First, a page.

Cayuga County will participate in the HEALing Communities Research Study with the goal of reducing opioid deaths by 40% over four years. Cayuga County is one of 67 communities in four states that were selected to take part in this ground-breaking $350 million study.
Columbia University was awarded $86 million to lead the research effort among the 16 participating communities in New York where 3,224 people died in 2017 of overdoses involving opioids. Communities that experience many opioid overdose deaths were chosen, with a focus on rural communities, to test evidence-based practices and reduce the stigma of opioid use disorder and treatment.
Communities were randomly assigned into two groups that will receive intervention services at different times to be able to compare their impact. Cayuga County was assigned to start its intervention phase in 2019 while the second group will start intervention in 2021. Regardless of the random assignment, all participating communities are at the leading edge of this life-saving national initiative and stand to benefit from its outcomes.
The Columbia University research team will present a study outline to the Cayuga County Alcohol and Substance Abuse Sub-Committee on Wednesday, November 6th at noon at 34 Wright Avenue in Auburn. A meeting with the local study steering committee will follow.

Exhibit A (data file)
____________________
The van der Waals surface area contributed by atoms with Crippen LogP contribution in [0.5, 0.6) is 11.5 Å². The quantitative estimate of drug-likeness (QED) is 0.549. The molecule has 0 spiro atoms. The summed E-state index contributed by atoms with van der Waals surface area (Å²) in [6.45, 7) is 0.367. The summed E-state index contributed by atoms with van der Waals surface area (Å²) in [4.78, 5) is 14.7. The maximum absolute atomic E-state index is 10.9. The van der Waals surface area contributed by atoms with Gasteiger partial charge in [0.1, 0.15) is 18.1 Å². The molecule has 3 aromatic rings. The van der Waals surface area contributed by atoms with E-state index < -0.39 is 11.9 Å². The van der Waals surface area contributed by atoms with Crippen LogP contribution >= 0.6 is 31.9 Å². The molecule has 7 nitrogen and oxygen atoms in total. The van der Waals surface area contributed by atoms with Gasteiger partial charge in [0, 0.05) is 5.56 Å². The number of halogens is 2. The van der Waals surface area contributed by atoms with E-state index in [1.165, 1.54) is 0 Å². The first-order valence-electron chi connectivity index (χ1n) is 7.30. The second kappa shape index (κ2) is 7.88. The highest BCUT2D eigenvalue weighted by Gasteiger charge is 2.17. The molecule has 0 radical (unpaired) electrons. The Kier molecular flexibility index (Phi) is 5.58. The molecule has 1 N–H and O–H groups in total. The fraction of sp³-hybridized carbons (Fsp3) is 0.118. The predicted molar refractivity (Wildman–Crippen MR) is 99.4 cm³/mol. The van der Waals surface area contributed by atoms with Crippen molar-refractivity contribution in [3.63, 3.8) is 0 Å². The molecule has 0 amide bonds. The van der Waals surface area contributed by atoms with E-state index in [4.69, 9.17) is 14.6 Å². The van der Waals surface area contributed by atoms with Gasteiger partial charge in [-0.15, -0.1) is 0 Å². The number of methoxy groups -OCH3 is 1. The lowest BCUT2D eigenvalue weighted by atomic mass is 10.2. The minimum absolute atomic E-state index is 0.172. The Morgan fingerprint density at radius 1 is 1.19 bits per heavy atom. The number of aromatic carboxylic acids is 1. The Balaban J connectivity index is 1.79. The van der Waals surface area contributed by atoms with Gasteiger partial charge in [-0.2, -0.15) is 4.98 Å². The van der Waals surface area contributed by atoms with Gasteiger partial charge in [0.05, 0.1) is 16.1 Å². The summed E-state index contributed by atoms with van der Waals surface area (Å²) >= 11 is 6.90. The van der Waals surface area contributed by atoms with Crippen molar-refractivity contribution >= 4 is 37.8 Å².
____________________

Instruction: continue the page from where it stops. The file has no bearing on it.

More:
“We are excited to be part of this large-scale effort to find answers together and compare notes on outcomes,” said Raymond Bizzari, County Mental Health Commissioner, “We are ready to get to work with our community partners and get even more evidence-based opioid treatment to people in Cayuga County.”
“Cayuga County is fortunate to have many community and grassroots organizations working closely with the County Mental Health Department to educate the community and combat opioid deaths,” said Elane Daly, Chair of the County Health & Human Services Committee, “I am happy to be part of the steering committee for this important initiative that will bring more resources to our communities.”
“Most of us know someone who has been affected by this terrible epidemic and we all want to learn what works to fight it,” said Monika Salvage, Project Manager for HEALing Communities Study, “I can’t wait to start work with our local organizations and study partners around the country to find the most effective ways to reduce opioid deaths.”
Part of the National Institute of Health’s HEAL (Helping to End Addiction Long-term) Initiative, the HEALing Communities Study is funded by the National Institute on Drug Abuse along with the Substance Abuse and Mental Health Services Administration. HEAL is a large effort to find scientific solutions to stop opioid overdoses. For more information on the study and its participants, visit the HEALing Communities Study project page.